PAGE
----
The general term emergency breathing is used throughout this specification to describe the delivery of air to the airway of a person. Emergency breathing may be provided on its own, or as part of a standard CPR protocol, as will be described. Emergency breathing is typically required in situations where a patient is not breathing at all or not breathing normally, but there may be other situations when emergency breathing is required.
The EPRD of the present invention is configured to deliver emergency breaths in a medically accepted manner. Preferably, the EPRD is configured to deliver emergency breaths as described in the American Heart Associations CPR and Emergency Cardiac Care (ECC) Guidelines (Circulation, 2005: 112; IV-1-IV-203). However, the EPRD is designed so that other protocols may be followed and so that the parameters of the emergency breaths may be adjusted as protocols change.
The person to which air is being delivered may be referred to as the patient or the subject throughout this specification. The person or persons operating the EPRD may be referred to as the user(s), operator(s) or caregiver(s) throughout the specification. The user of the EPRD may be medically trained, such as a doctor, nurse or emergency medical technician. The user of the EPRD may also be a non-medically trained member of the general public who is trained in the use of the EPRD. As yet another alternative, the user of the EPRD may be a non-medically trained member of the general public who is not trained in the use of the EPRD.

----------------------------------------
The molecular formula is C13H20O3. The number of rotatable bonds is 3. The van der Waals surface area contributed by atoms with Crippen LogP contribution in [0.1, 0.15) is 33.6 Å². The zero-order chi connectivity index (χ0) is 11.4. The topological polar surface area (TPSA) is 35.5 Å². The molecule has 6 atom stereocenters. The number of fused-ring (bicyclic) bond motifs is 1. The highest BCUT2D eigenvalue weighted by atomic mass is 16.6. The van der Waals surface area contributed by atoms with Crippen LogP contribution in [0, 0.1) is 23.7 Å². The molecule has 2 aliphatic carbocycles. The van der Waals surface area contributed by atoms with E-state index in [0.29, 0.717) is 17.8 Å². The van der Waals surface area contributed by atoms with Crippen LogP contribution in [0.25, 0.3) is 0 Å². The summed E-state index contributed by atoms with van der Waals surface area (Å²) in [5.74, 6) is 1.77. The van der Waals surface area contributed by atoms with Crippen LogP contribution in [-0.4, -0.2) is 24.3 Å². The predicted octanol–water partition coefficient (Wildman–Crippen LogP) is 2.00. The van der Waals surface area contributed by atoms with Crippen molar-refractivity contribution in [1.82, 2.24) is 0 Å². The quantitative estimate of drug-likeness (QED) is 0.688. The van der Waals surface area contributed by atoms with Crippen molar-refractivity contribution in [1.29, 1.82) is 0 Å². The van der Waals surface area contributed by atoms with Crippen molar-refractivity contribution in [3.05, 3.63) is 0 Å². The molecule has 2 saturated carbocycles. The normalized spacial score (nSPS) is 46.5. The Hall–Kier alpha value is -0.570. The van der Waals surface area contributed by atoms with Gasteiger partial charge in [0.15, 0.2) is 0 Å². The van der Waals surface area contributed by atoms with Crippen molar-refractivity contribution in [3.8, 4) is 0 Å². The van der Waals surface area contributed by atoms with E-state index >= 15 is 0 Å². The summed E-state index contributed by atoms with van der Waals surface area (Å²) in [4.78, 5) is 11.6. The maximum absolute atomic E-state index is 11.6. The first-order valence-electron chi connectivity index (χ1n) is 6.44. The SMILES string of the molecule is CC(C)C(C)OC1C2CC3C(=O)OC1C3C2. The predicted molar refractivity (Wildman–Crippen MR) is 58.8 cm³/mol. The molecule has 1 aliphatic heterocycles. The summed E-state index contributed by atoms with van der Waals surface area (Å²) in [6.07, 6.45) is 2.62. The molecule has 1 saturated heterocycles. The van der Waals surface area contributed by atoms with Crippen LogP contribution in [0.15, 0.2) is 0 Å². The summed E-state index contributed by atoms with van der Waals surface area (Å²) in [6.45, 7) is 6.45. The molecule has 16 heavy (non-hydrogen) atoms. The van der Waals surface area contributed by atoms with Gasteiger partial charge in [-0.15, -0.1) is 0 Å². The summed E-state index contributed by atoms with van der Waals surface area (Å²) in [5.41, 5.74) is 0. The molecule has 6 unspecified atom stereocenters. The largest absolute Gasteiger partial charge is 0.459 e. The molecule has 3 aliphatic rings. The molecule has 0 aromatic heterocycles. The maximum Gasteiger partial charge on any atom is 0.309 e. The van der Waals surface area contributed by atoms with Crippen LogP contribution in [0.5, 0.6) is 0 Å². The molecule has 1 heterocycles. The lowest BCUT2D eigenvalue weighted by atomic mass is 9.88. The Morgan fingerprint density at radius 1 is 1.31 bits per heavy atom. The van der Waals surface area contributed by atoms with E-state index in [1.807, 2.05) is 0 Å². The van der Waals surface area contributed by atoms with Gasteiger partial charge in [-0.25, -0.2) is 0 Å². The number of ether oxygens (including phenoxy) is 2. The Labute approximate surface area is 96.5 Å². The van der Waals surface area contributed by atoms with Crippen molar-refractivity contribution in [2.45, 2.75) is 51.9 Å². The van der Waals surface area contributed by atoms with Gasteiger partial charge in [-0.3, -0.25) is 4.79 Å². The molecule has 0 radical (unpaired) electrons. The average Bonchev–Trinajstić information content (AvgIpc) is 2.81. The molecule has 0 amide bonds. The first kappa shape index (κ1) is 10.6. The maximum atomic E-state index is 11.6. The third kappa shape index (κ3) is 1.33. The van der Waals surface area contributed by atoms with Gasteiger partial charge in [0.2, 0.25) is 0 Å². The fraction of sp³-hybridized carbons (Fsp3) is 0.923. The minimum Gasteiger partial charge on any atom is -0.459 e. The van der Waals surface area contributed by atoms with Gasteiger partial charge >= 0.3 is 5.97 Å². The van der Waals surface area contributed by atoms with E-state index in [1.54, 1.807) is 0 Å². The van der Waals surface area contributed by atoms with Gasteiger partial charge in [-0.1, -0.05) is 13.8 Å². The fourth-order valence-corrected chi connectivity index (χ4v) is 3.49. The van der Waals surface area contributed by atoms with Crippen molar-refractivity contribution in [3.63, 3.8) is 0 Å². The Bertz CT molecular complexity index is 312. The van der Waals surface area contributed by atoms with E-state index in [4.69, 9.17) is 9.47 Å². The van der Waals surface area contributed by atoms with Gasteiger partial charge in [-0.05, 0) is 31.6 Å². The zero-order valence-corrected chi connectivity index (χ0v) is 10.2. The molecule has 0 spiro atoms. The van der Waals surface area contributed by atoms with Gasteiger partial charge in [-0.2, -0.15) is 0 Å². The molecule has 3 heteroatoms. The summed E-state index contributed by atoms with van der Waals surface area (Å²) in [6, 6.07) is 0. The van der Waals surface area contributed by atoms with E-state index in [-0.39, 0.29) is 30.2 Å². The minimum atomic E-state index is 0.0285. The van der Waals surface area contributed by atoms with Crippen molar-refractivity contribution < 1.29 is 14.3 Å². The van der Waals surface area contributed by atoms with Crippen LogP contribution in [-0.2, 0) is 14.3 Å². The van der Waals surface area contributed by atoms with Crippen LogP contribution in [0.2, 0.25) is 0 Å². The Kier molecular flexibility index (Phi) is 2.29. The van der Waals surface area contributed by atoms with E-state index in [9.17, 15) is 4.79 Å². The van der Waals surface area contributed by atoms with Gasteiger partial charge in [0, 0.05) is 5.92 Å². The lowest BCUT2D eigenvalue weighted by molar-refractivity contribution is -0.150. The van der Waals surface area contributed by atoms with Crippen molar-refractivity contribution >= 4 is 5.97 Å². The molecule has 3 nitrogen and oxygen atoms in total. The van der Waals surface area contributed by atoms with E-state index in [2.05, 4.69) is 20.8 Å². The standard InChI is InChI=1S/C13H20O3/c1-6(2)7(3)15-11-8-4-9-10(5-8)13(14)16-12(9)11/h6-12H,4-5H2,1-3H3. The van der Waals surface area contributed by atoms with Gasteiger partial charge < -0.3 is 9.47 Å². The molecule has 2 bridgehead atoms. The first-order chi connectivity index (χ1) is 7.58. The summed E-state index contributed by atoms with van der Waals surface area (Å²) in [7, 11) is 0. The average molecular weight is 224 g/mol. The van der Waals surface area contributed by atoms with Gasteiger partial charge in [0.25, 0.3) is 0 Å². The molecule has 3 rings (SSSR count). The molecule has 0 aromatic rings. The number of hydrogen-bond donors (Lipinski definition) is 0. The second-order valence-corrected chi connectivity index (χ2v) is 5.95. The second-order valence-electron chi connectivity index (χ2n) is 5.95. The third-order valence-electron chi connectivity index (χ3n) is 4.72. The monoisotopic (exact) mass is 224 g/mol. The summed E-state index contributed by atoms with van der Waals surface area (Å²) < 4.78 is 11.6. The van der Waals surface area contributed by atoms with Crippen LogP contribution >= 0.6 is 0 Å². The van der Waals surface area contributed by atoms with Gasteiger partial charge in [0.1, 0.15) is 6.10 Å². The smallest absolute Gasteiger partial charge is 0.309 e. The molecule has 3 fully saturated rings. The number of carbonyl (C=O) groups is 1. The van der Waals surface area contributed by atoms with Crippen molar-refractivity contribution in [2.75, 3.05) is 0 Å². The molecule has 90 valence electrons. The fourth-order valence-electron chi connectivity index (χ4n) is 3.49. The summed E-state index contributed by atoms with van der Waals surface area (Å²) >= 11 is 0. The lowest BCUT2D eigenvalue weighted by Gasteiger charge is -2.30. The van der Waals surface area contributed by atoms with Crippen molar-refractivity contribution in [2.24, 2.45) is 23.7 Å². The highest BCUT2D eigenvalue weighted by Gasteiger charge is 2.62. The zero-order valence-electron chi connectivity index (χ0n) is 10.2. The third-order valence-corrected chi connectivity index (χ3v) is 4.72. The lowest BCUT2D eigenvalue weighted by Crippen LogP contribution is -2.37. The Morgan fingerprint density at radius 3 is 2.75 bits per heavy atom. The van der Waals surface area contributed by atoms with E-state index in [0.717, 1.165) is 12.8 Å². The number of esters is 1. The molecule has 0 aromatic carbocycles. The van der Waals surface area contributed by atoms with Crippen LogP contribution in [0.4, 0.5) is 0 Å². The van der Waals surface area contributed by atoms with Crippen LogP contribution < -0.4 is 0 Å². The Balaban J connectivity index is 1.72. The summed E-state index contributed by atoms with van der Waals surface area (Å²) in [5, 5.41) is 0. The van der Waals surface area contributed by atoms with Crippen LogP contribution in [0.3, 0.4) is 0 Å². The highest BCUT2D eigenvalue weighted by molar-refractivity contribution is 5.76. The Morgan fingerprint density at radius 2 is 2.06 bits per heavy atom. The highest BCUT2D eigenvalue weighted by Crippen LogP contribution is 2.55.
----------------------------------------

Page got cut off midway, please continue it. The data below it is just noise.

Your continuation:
The EPRD of the present invention is preferably located in places where an AED is present. As such, the EPRD of the present invention may be located in hospitals, doctors offices, emergency vehicles, homes, offices, restaurants, airports, train stations and public places. Because of the simple action of the device, it may be manufactured inexpensively in large numbers and widely disseminated. Further, the low maintenance requirements of the device allow a variety of institutions and locations to keep several on hand with low cost requirements.